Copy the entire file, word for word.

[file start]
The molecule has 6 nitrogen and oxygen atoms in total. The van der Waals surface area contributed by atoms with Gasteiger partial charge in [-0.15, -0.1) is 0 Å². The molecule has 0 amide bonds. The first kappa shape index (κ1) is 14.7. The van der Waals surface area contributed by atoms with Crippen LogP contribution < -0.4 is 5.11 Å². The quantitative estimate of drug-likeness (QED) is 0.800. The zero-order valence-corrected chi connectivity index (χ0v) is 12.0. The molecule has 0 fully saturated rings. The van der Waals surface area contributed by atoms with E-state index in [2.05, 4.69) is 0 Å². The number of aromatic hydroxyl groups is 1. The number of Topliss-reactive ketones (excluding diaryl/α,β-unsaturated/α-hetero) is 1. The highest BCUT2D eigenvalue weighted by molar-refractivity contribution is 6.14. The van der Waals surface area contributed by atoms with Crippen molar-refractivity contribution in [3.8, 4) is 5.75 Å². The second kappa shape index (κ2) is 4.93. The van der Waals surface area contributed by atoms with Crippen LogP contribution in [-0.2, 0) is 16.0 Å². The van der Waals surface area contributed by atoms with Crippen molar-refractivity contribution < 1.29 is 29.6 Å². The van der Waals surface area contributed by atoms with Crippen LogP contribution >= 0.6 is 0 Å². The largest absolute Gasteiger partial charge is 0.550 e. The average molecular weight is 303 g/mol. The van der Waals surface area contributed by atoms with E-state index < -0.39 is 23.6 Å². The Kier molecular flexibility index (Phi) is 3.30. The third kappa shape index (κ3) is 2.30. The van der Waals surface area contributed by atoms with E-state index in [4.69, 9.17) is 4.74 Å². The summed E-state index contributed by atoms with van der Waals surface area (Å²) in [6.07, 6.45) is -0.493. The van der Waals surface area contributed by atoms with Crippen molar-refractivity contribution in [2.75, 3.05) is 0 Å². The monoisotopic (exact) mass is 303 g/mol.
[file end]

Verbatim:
The molecule has 6 nitrogen and oxygen atoms in total. The van der Waals surface area contributed by atoms with Gasteiger partial charge in [-0.15, -0.1) is 0 Å². The molecule has 0 amide bonds. The first kappa shape index (κ1) is 14.7. The van der Waals surface area contributed by atoms with Crippen LogP contribution < -0.4 is 5.11 Å². The quantitative estimate of drug-likeness (QED) is 0.800. The zero-order valence-corrected chi connectivity index (χ0v) is 12.0. The molecule has 0 fully saturated rings. The van der Waals surface area contributed by atoms with E-state index in [2.05, 4.69) is 0 Å². The number of aromatic hydroxyl groups is 1. The number of Topliss-reactive ketones (excluding diaryl/α,β-unsaturated/α-hetero) is 1. The highest BCUT2D eigenvalue weighted by molar-refractivity contribution is 6.14. The van der Waals surface area contributed by atoms with Crippen molar-refractivity contribution in [3.8, 4) is 5.75 Å². The second kappa shape index (κ2) is 4.93. The van der Waals surface area contributed by atoms with Crippen LogP contribution in [-0.2, 0) is 16.0 Å². The van der Waals surface area contributed by atoms with Crippen molar-refractivity contribution < 1.29 is 29.6 Å². The van der Waals surface area contributed by atoms with Crippen LogP contribution >= 0.6 is 0 Å². The largest absolute Gasteiger partial charge is 0.550 e. The average molecular weight is 303 g/mol. The van der Waals surface area contributed by atoms with E-state index < -0.39 is 23.6 Å². The Kier molecular flexibility index (Phi) is 3.30. The third kappa shape index (κ3) is 2.30. The van der Waals surface area contributed by atoms with E-state index in [4.69, 9.17) is 4.74 Å². The summed E-state index contributed by atoms with van der Waals surface area (Å²) in [6.07, 6.45) is -0.493. The van der Waals surface area contributed by atoms with Crippen molar-refractivity contribution in [2.75, 3.05) is 0 Å². The monoisotopic (exact) mass is 303 g/mol.